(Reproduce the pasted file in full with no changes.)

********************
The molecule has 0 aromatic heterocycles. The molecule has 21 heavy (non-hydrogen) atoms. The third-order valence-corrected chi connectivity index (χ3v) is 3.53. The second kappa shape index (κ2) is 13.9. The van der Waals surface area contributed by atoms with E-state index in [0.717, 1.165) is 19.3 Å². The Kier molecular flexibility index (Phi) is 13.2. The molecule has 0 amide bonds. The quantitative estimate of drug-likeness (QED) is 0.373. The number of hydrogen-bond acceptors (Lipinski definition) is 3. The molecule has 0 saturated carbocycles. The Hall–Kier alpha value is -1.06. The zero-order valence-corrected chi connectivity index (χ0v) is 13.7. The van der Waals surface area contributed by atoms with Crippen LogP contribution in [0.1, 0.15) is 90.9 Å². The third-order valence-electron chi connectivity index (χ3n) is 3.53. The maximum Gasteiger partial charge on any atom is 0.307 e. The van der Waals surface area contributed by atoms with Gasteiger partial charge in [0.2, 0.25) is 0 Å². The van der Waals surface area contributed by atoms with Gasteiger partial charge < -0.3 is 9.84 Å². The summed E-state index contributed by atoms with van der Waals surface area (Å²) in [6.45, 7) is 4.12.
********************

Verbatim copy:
The molecule has 0 aromatic heterocycles. The molecule has 21 heavy (non-hydrogen) atoms. The third-order valence-corrected chi connectivity index (χ3v) is 3.53. The second kappa shape index (κ2) is 13.9. The van der Waals surface area contributed by atoms with E-state index in [0.717, 1.165) is 19.3 Å². The Kier molecular flexibility index (Phi) is 13.2. The molecule has 0 amide bonds. The quantitative estimate of drug-likeness (QED) is 0.373. The number of hydrogen-bond acceptors (Lipinski definition) is 3. The molecule has 0 saturated carbocycles. The Hall–Kier alpha value is -1.06. The zero-order valence-corrected chi connectivity index (χ0v) is 13.7. The van der Waals surface area contributed by atoms with Crippen LogP contribution in [0.1, 0.15) is 90.9 Å². The third-order valence-electron chi connectivity index (χ3n) is 3.53. The maximum Gasteiger partial charge on any atom is 0.307 e. The van der Waals surface area contributed by atoms with Gasteiger partial charge in [0.2, 0.25) is 0 Å². The van der Waals surface area contributed by atoms with Gasteiger partial charge < -0.3 is 9.84 Å². The summed E-state index contributed by atoms with van der Waals surface area (Å²) in [6.45, 7) is 4.12.